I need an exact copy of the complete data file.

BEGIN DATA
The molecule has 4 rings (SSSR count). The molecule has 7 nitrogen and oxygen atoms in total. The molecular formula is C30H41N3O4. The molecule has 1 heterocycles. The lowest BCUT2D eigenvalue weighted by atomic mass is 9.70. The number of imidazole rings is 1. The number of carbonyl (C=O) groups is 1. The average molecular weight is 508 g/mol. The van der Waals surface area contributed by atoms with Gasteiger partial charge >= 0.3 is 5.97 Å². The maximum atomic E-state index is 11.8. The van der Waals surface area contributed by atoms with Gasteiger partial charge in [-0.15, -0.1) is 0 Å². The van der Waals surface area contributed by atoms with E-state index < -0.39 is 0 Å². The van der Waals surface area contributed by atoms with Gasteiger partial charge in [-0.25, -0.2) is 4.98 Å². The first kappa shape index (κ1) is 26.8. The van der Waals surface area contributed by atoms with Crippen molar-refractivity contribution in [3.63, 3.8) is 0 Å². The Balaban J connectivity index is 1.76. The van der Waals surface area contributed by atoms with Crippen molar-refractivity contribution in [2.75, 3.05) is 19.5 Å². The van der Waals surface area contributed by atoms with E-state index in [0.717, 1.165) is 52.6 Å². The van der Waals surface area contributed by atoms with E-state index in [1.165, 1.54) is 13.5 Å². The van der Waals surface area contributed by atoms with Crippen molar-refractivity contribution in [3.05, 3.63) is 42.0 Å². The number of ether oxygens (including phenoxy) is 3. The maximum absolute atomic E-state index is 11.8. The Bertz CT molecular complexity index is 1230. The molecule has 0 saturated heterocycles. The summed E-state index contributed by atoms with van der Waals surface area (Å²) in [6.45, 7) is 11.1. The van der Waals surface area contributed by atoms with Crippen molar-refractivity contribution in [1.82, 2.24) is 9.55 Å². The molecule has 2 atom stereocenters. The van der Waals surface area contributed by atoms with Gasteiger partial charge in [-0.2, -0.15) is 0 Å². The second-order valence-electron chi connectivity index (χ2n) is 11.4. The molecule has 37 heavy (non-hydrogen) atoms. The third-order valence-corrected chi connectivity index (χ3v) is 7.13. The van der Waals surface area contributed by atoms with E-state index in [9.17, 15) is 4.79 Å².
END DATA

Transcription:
The molecule has 4 rings (SSSR count). The molecule has 7 nitrogen and oxygen atoms in total. The molecular formula is C30H41N3O4. The molecule has 1 heterocycles. The lowest BCUT2D eigenvalue weighted by atomic mass is 9.70. The number of imidazole rings is 1. The number of carbonyl (C=O) groups is 1. The average molecular weight is 508 g/mol. The van der Waals surface area contributed by atoms with Gasteiger partial charge >= 0.3 is 5.97 Å². The maximum atomic E-state index is 11.8. The van der Waals surface area contributed by atoms with Gasteiger partial charge in [-0.15, -0.1) is 0 Å². The van der Waals surface area contributed by atoms with E-state index < -0.39 is 0 Å². The van der Waals surface area contributed by atoms with Gasteiger partial charge in [-0.25, -0.2) is 4.98 Å². The first kappa shape index (κ1) is 26.8. The van der Waals surface area contributed by atoms with Crippen molar-refractivity contribution in [3.63, 3.8) is 0 Å². The Balaban J connectivity index is 1.76. The van der Waals surface area contributed by atoms with Crippen molar-refractivity contribution in [2.75, 3.05) is 19.5 Å². The van der Waals surface area contributed by atoms with E-state index in [0.717, 1.165) is 52.6 Å². The van der Waals surface area contributed by atoms with E-state index in [1.165, 1.54) is 13.5 Å². The van der Waals surface area contributed by atoms with Crippen molar-refractivity contribution in [3.05, 3.63) is 42.0 Å². The number of ether oxygens (including phenoxy) is 3. The maximum absolute atomic E-state index is 11.8. The Bertz CT molecular complexity index is 1230. The molecule has 0 saturated heterocycles. The summed E-state index contributed by atoms with van der Waals surface area (Å²) in [6.45, 7) is 11.1. The van der Waals surface area contributed by atoms with Crippen molar-refractivity contribution in [1.82, 2.24) is 9.55 Å². The molecule has 2 atom stereocenters. The van der Waals surface area contributed by atoms with Gasteiger partial charge in [-0.2, -0.15) is 0 Å². The second-order valence-electron chi connectivity index (χ2n) is 11.4. The molecule has 37 heavy (non-hydrogen) atoms. The third-order valence-corrected chi connectivity index (χ3v) is 7.13. The van der Waals surface area contributed by atoms with E-state index in [9.17, 15) is 4.79 Å².